*A secret coded message was intercepted in 1917 proving that Germany was plotting against America by promising to help Mexico if they wanted to attack the U.S. and reclaim lost territories.

-Germany wanted the US distracted so we wouldn't enter the war, but the plan backfired!
April 2, 1917
"Neutrality is no longer feasible..."
*April 4, 1917:
Congress declares war on Germany
Question #5: How did America prepare for the war?
*To be able to fight well, America first had to solve a few issues:
*Issue 1: Paying for the war.
Solution:
1) Raise Taxes
2) Sell War Bonds

*Citizens purchased war bonds to raise money for the war. Bonds are promises for the government to pay back the money loaned to them with interest. Buying bonds was seen as very patriotic and a way to help the soldiers.
*Issue 2: Feeding the soldiers.
Solution:
1) Encourage less consumption
2) Urge the public to grow "Victory Gardens"
*Issue 3: Produce enough weapons and war supplies.
Solution: The War Industries Board
Technology Transforms Combat
Trench Warfare
Problem 1: War Guilt Clause
Problem 3: New Boarders
Problem 4: No Oversight
Terrible diseases, like "trench foot" were common if soldiers stood in damp, unsanitary, cold conditions for too long.

Many soldiers' toes and feet were lost from infections!
*A new device for the time, the "machine gun", could fire 600 bullets per minute and kill soldiers faster than any weapon in history.
*Chemical weapons, like poison gases, were used for the very first time.
*Tanks gave troops cover when moving from one area to another and helped them fire guns from protected spaces.
*World War I was the first war in which airplanes were used as weapons.

In 1918, the Germans made one final push
to capture France at the second Battle of the Somme, but the push was ineffective due to American involvement.
Question #8: When did World War I end? What were major outcomes?
*The Americans brought renewed energy and supplies to the war that the Allies desperately needed to win!
Question #3: Why did Russia suddenly take itself out of World War I in 1917?
*Germans felt unfairly punished. They saw this as a slap in the face by the rest of the world.






They also blamed weak German leadership, and rumors began that the Jewish people had "stabbed the German people in the back."

Land was divided, often without knowing if the people of new countries would get along.
*The League of Nations was never given any real power to solve problems.

There was still no organization that could help settle disputes before they became major wars.
?
*New technologies made a large impact on both styles of combat (fighting) and death rates:
1. War Guilt Clause
*Americans were encouraged to plant "Victory Gardens" and conserve food by having
"Meatless Mondays"and "Wheatless Wednesdays".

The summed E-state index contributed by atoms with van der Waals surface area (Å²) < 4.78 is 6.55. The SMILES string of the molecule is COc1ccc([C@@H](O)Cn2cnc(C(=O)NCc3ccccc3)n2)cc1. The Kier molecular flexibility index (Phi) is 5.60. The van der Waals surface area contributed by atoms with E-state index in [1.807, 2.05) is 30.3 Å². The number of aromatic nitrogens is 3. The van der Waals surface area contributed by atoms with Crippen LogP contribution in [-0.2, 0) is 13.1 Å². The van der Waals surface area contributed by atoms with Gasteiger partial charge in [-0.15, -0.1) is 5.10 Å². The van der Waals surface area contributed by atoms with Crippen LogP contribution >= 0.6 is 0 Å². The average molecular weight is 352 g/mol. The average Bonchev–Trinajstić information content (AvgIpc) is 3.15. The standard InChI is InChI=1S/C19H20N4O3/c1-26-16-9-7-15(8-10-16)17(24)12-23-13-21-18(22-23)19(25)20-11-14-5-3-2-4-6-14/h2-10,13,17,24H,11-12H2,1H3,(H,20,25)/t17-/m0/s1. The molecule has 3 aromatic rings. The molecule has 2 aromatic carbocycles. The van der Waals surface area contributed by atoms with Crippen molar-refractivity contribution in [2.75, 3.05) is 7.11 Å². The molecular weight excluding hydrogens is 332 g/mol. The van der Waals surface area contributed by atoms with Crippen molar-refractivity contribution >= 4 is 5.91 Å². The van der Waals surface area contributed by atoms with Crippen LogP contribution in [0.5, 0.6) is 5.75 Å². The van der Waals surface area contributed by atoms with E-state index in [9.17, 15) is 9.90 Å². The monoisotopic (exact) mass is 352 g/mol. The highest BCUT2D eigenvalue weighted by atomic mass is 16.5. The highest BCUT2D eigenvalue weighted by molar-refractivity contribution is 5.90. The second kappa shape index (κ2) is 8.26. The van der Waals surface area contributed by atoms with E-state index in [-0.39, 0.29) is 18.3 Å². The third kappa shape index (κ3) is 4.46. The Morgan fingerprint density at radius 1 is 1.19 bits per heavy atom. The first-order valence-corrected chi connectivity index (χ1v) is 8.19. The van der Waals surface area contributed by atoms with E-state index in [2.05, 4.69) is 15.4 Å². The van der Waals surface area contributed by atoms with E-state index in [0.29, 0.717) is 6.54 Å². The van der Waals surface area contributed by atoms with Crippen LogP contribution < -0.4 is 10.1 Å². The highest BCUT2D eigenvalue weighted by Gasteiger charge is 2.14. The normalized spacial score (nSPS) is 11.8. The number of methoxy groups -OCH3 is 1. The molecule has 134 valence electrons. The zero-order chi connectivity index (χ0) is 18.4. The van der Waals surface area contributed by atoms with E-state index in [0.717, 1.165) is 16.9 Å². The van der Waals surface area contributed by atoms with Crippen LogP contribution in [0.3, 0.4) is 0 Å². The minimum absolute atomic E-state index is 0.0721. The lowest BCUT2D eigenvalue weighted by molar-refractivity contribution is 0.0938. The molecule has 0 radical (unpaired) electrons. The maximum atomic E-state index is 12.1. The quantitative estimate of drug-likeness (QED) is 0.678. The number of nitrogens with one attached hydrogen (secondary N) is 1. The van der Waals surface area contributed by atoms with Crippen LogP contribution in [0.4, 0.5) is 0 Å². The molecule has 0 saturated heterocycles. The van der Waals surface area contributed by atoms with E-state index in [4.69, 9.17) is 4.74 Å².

*The government created the War Industries Board, which took factories over and told them what supplies to produce and how much to make.
*Flamethrowers were used to clear battlefields in order to see better, and sometimes to attack enemy lines.
made this war far more deadly than any other war in human history.
New
*Both sides began digging large systems of trenches in the French and Germany countrysides to protect themselves from new and deadly weapons.
Fighting in WWI didn't just happen on land:
Fighting also occurred
in the sky,
...and at sea!
*Germany used
submarines called "U-Boats" to attack enemy ships.
In response to German weaponry, Allies used a "convoy system" to protect their ships by having planes fly over and protect them.
?
2. Military Restrictions
3. Territorial Changes
4. The League of Nations
Question #11: What were problems with the Treaty of Versailles?
*As part of a "War Guilt Clause" Germany had to accept 100% of the blame for the war.

*Germany had to pay millions in reparations (money to repair) to countries hurt by the war, even though it was broke.
-Germany couldn't put any troops in the Rhineland (buffer-zone between it and France) for at least 15 years.

*Germany had to reduce its military to just 100,000 troops - leaving it weak.
Allied countries took whatever land they wanted and drew new European borders at will.
*Wilson's dream, a "League of Nations", was created to provide security to its members.
Problem 2: Reparations
*Paying for the war killed the German economy.

The value of German money tanked and German citizens saw their savings become worthless, giving rise to even more anger.
Review Time...
*European countries were more concerned with making sure Germany was punished, and could never fight in a war again.
Warm Up:
The Rise and Use of Power: World War I
Why do people fight? Come up with as many reasons for fighting as you can.
Benefits and Detriments of Trench Warfare
Level 4, #1:
The Rise and Use of Power: World War I
What do you think was the biggest cause of World War I?